Tasked by Australia’s Tourism Victoria Campaign to build a site-specific installation in southeastern Victoria’s Croajingolong National Park — a UNESCO Biosphere Reserve — Melbourne-based artist Corey Thomas spent five days looking for stories in the landscape. He found many — in the stones, seaweed, wood — each, as he says, with a new narrative. He ended up by the water, where tiny whorls of spinifex grasses gamboled between dunes and spindrift. Indigenous to Australia, the sand-stabilizing grasses disperse seeds in tufts that fragment as they travel, similar to tumbleweeds. By bundling branches from a local forest with steel, resin, and cables, Thomas built his own outsize version, aptly titled Spinifex. “My mother is a keen gardener and inspired me to be curious about the natural world,” says Thomas. “And the tumbleweed is an inspiring form of architecture and transport.” The piece was filmed over the course of a few days, then dismantled, its branches fittingly returned to the park’s forest just as the grasses disassemble themselves as they tumble through the dunes.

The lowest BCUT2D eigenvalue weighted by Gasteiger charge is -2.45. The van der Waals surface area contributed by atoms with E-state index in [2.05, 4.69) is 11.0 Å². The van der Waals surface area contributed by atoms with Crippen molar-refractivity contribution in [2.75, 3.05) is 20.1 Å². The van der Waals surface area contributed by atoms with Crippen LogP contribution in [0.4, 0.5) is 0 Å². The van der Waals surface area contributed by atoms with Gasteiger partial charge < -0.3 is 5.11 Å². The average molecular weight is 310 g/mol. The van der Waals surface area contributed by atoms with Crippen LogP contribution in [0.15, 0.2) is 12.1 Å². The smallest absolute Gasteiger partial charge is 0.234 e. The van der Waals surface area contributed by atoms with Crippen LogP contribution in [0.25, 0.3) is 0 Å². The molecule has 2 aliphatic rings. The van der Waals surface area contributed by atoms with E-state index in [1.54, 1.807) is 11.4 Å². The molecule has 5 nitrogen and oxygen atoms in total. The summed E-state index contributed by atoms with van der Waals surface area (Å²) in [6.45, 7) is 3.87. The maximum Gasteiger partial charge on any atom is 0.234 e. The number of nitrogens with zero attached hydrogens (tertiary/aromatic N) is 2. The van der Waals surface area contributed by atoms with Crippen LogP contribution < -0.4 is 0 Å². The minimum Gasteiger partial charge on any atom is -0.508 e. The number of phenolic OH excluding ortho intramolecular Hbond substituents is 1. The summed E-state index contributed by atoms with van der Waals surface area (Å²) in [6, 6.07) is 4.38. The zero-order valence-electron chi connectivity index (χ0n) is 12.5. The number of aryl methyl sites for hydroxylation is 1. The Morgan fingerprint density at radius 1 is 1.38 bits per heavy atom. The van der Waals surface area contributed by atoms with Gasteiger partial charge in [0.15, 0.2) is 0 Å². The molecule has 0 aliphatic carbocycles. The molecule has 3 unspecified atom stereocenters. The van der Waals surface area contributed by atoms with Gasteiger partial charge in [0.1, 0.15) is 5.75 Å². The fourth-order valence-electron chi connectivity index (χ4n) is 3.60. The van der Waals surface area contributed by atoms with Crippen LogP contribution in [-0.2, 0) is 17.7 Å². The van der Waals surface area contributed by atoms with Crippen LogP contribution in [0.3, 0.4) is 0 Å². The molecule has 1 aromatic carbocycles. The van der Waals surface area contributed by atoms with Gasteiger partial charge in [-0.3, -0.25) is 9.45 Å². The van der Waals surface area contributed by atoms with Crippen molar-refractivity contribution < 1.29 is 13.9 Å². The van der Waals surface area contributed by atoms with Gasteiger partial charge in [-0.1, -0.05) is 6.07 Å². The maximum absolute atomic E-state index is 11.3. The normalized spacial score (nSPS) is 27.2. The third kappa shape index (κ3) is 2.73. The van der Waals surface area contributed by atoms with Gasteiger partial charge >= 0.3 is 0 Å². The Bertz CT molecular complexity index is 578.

Next up from Thomas is a less ephemeral but equally monumental endeavor — an enormous mobile suspended from the canopy of the rainforest in the Blue Mountains of Australia, about two hours from Sydney. “The form is inspired by the kingfisher, a bird native to the area,” says the artist, who notes that the work will reflect the dappled light of the forest. While he delivered Spinifex to the beach by helicopter, Thomas will transport his mobile into the mountains by aerial cable car when he installs it this April.